Debt-free college. Tuition-free college. These concepts are garnering a lot of attention on the presidential campaign trail.
Former Secretary of State Hillary Clinton’s plan proposes to make debt-free college a reality with targeted tax increases, limits on institutional spending and devising controls to prevent the schools from gaming whatever system ends up being put into place.
Former Governor Martin O’Malley’s plan calls for freezing tuition rates at the nation’s state-run schools while at the same time reversing the trend of declining federal and state support for these. And Senator Bernie Sanders has upped the ante by championing taxpayer-supported, tuition-free education altogether, similar to what Germany has accomplished.
Not to be outdone, most of the Republican candidates have articulated their own ideas about improving higher education affordability.
Former Governor Jeb Bush continues to beat the drum for a “market-oriented approach” that includes enhanced online learning, which he, Governor John Kasich and others believe is less costly. He’s also a proponent of increased involvement by the private sector (presumably in the form of more participation on the part of for-profit colleges), as Senator Marco Rubio also advocates.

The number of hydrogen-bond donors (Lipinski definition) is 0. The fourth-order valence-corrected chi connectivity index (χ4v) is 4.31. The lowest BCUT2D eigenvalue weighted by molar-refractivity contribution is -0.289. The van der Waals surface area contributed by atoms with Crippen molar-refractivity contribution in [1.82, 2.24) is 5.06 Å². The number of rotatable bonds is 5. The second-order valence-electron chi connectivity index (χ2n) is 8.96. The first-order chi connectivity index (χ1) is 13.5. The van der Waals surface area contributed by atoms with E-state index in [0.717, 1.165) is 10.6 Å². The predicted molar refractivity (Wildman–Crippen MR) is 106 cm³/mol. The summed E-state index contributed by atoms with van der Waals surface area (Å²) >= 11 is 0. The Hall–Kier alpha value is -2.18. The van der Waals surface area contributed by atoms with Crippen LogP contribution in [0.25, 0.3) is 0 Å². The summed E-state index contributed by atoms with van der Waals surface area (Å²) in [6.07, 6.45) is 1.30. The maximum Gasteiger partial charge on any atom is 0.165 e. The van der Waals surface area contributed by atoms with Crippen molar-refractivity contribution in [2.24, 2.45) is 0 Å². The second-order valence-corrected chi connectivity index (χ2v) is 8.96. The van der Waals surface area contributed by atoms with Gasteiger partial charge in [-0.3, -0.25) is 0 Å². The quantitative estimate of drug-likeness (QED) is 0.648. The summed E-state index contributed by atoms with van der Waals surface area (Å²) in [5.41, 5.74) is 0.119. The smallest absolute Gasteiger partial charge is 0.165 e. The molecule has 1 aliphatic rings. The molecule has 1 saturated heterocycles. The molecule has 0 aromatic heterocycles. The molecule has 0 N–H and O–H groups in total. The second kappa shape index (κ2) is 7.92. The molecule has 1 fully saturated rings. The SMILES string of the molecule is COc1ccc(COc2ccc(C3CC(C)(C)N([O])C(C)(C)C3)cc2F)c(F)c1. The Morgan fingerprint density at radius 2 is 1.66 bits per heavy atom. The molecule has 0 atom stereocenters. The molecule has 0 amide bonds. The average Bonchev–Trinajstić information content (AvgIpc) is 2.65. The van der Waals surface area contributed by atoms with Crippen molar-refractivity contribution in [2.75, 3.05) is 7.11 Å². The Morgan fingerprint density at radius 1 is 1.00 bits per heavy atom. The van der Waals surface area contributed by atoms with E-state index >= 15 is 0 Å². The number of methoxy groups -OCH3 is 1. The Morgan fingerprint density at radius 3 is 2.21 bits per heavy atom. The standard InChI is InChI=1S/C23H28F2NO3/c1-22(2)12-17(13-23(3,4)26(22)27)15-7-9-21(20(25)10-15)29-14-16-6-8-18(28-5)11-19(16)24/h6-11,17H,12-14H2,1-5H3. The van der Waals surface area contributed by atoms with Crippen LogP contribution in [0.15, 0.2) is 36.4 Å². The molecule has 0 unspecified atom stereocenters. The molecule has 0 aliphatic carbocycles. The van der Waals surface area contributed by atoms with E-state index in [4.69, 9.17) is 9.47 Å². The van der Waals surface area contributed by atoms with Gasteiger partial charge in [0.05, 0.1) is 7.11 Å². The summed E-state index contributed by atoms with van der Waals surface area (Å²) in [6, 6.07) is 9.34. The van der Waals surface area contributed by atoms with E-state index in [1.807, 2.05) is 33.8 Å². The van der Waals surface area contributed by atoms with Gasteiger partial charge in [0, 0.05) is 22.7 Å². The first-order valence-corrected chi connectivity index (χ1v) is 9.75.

And then there is the matter of paying for all that.
With regard to existing student loan debts, businessman Donald Trump, Governor Chris Christie, Senator Lindsey Graham and former Governor Mike Huckabee have indicated their support for refinancing these with public money, in advance of the affluence that will result from the heightened level of job creation they predict will follow Republican electoral success. Meanwhile, the Democratic candidates continue to call for lower interest rates even though that by itself is proven to be insufficient.
Going forward, Senator Rubio has talked about so-called student investment plans (also known as human capital contracts) in which funding for higher education would come from private equity firms and venture capitalists that make lending decisions based upon school rankings and major areas of study, and the impact that can have on a borrower’s future earnings. Dr. Ben Carson favors charging the schools for the interest on the loans that their students undertake to pay the bills.